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Harold Budd, victim of covid-19, dies at 84.

The American composer Harold Budd, one of the most influential in the field of ambient music, has died at the age of 84 as a result of covid-19.

Harold Montgomery Budd was born in Los Angeles on 24 May 1936 and grew up in Victorville, California. While in the army, he played drums and made music with free jazz pioneer Albert Ayler. His real musical career began in the early 1960s when he decided to enter the world of composition and graduated in 1966 with Ingolf Dahl from the University of Southern California. Inspired by Morton Feldman and a speech by the American composer John Cage, he turned to minimalist compositions. Since the 1980s he has been considered one of the most important representatives of ambient music.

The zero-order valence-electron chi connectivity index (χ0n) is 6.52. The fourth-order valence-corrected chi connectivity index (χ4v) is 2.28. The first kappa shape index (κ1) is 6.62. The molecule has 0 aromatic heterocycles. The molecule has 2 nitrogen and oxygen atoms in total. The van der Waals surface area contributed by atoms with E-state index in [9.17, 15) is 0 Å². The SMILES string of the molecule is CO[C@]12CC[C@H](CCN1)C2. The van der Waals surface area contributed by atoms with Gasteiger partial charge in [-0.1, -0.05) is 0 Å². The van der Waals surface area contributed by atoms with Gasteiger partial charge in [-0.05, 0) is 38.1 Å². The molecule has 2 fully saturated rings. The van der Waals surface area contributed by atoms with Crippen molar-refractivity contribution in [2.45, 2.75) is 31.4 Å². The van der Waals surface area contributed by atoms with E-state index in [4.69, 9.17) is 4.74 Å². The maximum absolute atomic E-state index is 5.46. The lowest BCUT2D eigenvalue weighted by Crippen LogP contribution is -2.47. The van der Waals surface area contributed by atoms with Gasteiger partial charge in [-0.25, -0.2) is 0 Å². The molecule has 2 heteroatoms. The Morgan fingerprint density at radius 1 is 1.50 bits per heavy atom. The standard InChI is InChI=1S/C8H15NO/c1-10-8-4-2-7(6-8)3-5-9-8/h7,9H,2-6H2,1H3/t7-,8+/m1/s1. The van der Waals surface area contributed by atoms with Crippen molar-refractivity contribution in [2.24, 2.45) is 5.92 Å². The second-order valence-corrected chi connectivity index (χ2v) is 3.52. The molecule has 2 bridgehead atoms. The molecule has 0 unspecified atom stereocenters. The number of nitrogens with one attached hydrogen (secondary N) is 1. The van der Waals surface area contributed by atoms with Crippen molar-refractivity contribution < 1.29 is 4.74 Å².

His first recorded work, The Oak Of The Golden Dreams, was released in 1970, but his breakthrough came eight years later, when he released the album The Pavillion Of Dreams, produced by Brian Eno. It was the first of several collaborations between the two. Eno was also involved as producer on the albums Ambient 2: The Plateaux Of Mirror (1980) and The Pearl (1984). His most fruitful and prolonged collaboration over time has been with the British composer and producer Robin Guthrie, a member of The Cocteau Twins in the eighties, with whom he released several albums, such as the soundtrack to Gregg Araki’s film Mysterious Skin (2004) and the recently released album Another Flower. Over the years, Budd has collaborated with many other musicians, including Ultravox singer John Foxx and Public Image Ltd. bassist Jah Wobble.